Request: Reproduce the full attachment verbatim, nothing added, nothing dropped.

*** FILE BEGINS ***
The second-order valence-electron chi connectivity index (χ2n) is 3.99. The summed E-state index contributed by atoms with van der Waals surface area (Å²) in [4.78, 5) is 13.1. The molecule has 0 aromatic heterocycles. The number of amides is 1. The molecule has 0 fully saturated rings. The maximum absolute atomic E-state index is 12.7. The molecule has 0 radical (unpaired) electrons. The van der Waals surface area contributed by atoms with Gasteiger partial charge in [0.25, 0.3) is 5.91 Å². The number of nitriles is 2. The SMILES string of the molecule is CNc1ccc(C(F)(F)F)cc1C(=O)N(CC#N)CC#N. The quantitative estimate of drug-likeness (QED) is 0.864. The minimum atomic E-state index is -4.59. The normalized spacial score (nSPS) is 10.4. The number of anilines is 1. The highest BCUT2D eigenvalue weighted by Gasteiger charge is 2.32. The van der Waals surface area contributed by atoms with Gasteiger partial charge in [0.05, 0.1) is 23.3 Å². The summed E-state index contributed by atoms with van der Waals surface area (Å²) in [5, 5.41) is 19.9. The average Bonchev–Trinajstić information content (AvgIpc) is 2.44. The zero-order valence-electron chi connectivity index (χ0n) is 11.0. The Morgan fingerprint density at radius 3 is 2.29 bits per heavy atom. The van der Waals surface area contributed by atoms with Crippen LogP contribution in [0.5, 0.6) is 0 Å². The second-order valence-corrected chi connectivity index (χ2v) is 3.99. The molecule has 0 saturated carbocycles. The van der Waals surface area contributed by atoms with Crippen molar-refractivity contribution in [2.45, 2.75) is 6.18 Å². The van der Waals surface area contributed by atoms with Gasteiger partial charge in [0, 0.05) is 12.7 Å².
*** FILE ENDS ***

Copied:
The second-order valence-electron chi connectivity index (χ2n) is 3.99. The summed E-state index contributed by atoms with van der Waals surface area (Å²) in [4.78, 5) is 13.1. The molecule has 0 aromatic heterocycles. The number of amides is 1. The molecule has 0 fully saturated rings. The maximum absolute atomic E-state index is 12.7. The molecule has 0 radical (unpaired) electrons. The van der Waals surface area contributed by atoms with Gasteiger partial charge in [0.25, 0.3) is 5.91 Å². The number of nitriles is 2. The SMILES string of the molecule is CNc1ccc(C(F)(F)F)cc1C(=O)N(CC#N)CC#N. The quantitative estimate of drug-likeness (QED) is 0.864. The minimum atomic E-state index is -4.59. The normalized spacial score (nSPS) is 10.4. The number of anilines is 1. The highest BCUT2D eigenvalue weighted by Gasteiger charge is 2.32. The van der Waals surface area contributed by atoms with Gasteiger partial charge in [0.05, 0.1) is 23.3 Å². The summed E-state index contributed by atoms with van der Waals surface area (Å²) in [5, 5.41) is 19.9. The average Bonchev–Trinajstić information content (AvgIpc) is 2.44. The zero-order valence-electron chi connectivity index (χ0n) is 11.0. The Morgan fingerprint density at radius 3 is 2.29 bits per heavy atom. The van der Waals surface area contributed by atoms with Crippen LogP contribution in [0.5, 0.6) is 0 Å². The second-order valence-corrected chi connectivity index (χ2v) is 3.99. The molecule has 0 saturated carbocycles. The van der Waals surface area contributed by atoms with Crippen molar-refractivity contribution in [2.45, 2.75) is 6.18 Å². The van der Waals surface area contributed by atoms with Gasteiger partial charge in [0, 0.05) is 12.7 Å².